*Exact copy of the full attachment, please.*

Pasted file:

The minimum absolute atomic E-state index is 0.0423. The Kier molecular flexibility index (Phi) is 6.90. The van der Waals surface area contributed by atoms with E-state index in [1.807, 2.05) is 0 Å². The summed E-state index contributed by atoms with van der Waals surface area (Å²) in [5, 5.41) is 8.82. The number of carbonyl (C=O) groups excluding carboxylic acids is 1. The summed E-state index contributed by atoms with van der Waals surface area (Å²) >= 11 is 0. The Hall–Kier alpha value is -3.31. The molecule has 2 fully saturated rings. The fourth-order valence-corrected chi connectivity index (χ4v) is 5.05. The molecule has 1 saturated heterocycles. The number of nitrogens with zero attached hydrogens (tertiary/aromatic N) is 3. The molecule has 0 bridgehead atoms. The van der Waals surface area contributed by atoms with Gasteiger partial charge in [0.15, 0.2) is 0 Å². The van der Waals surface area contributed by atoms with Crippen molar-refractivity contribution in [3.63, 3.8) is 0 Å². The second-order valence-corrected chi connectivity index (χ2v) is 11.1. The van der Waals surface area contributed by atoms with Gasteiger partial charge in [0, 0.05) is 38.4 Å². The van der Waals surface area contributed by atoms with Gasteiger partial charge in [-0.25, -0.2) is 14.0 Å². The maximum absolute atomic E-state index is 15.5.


The minimum absolute atomic E-state index is 0.0423. The Kier molecular flexibility index (Phi) is 6.90. The van der Waals surface area contributed by atoms with E-state index in [1.807, 2.05) is 0 Å². The summed E-state index contributed by atoms with van der Waals surface area (Å²) in [5, 5.41) is 8.82. The number of carbonyl (C=O) groups excluding carboxylic acids is 1. The summed E-state index contributed by atoms with van der Waals surface area (Å²) >= 11 is 0. The Hall–Kier alpha value is -3.31. The molecule has 2 fully saturated rings. The fourth-order valence-corrected chi connectivity index (χ4v) is 5.05. The molecule has 1 saturated heterocycles. The number of nitrogens with zero attached hydrogens (tertiary/aromatic N) is 3. The molecule has 0 bridgehead atoms. The van der Waals surface area contributed by atoms with Gasteiger partial charge in [0.15, 0.2) is 0 Å². The van der Waals surface area contributed by atoms with Crippen molar-refractivity contribution in [3.63, 3.8) is 0 Å². The second-order valence-corrected chi connectivity index (χ2v) is 11.1. The van der Waals surface area contributed by atoms with Gasteiger partial charge in [0, 0.05) is 38.4 Å². The van der Waals surface area contributed by atoms with Gasteiger partial charge in [-0.25, -0.2) is 14.0 Å². The maximum absolute atomic E-state index is 15.5.